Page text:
In an important new study from the Maxwell School’s Center for Policy Research at Syracuse University, researchers found that state reading and math scores meaningfully increased among New York City middle schoolers receiving universal (free) school meals.
Most notably, this bump in test scores was significantly higher for kids who previously didn’t qualify for federal meal assistance. According to Chalkbeat, which first reported on the new study, this finding “could be because students from low-income families were more likely to be participating in the free or reduced-price lunch program already. In addition, students who didn’t previously qualify for subsidized meals may still have struggled to bring food every day.”
All of this provides further proof that the National School Lunch Program’s current three-tier reimbursement structure—using family income to decide which kids get schools meals for free, for a reduced price, or who must pay in full—simply isn’t meeting the needs of struggling families who just miss the cut-off for financial assistance. Indeed, as Chalkbeat reports, “[r]esearchers noted that many ‘non-poor’ students came from families with incomes that ‘barely’ exceeded the 185-percent mark of the federal poverty line.”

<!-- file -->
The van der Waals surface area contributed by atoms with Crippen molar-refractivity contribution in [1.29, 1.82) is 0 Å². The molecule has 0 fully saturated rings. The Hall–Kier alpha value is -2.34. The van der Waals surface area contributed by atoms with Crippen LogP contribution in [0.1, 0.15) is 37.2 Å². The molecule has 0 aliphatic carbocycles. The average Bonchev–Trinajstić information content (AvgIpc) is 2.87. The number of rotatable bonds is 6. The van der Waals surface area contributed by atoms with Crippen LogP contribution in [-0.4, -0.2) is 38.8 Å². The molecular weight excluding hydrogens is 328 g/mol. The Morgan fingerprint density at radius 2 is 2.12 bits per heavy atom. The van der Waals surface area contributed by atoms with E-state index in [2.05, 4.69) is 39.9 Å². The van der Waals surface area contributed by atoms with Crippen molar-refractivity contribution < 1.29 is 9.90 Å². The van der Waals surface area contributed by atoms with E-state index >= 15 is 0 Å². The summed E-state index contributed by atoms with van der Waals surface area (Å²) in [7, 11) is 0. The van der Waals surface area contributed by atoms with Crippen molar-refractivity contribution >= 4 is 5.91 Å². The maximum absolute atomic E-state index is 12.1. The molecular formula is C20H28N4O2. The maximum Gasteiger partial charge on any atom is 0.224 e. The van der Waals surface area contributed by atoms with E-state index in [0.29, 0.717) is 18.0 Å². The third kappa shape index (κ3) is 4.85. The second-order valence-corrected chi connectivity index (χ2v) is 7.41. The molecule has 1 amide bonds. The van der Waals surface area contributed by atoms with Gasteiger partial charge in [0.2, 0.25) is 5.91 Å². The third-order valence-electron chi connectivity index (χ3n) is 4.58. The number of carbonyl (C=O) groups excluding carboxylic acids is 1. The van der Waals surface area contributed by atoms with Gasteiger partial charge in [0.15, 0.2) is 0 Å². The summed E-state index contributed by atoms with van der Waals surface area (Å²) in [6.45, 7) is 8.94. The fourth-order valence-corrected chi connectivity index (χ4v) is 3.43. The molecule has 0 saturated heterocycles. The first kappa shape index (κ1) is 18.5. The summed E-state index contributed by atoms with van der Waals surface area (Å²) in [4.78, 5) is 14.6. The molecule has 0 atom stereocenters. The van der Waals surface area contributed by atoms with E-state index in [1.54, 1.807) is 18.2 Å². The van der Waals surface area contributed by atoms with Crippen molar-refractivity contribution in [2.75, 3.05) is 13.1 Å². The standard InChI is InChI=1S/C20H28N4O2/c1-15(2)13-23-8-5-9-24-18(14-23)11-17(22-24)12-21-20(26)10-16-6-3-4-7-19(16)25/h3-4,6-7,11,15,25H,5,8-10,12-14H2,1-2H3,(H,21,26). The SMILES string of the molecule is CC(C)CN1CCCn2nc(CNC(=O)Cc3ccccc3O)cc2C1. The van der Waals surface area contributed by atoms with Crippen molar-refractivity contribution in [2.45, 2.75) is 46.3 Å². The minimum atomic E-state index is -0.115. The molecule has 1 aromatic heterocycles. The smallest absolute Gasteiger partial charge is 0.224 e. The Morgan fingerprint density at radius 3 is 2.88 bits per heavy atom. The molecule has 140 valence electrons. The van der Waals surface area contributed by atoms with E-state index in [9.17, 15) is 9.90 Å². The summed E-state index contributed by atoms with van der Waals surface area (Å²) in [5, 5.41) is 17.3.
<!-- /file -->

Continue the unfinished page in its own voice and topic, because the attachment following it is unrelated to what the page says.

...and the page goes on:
When coupled with recent public outrage over “lunch shaming,” this important new study offers yet another argument for offering all children school meals free of charge—just as we do with textbooks, bus transportation, and other integral aspects of the school day.
Which leads me to two other, related news items:
California Bans Lunch Shaming
Last Saturday, California governor Gavin Newsom signed into a law a comprehensive anti-lunch-shaming bill requiring that all children in the state now receive a reimbursable (hot) school meal, regardless of whether their families have an outstanding meal fee balance.
In other words: no more cold cheese sandwiches or other “meals of shame.”
Sanders and Omar Introduce Federal Universal School Meals Bill
This past Tuesday, Vermont senator and Democratic presidential candidate Bernie Sanders, along with congresswoman Ilhan Omar (D-MN), jointly introduced in Congress the Universal School Meals Program Act. The bill would provide free meals and snacks to all students, erase all existing school meal debt, increase the federal school meal reimbursement rate to encourage local food purchasing, and provide children with extra funding to pay for summer meals.
This bill seems unlikely to become law in the current Congress and presidential administration, but its mere introduction (and related national news coverage) can only help advance this important cause.
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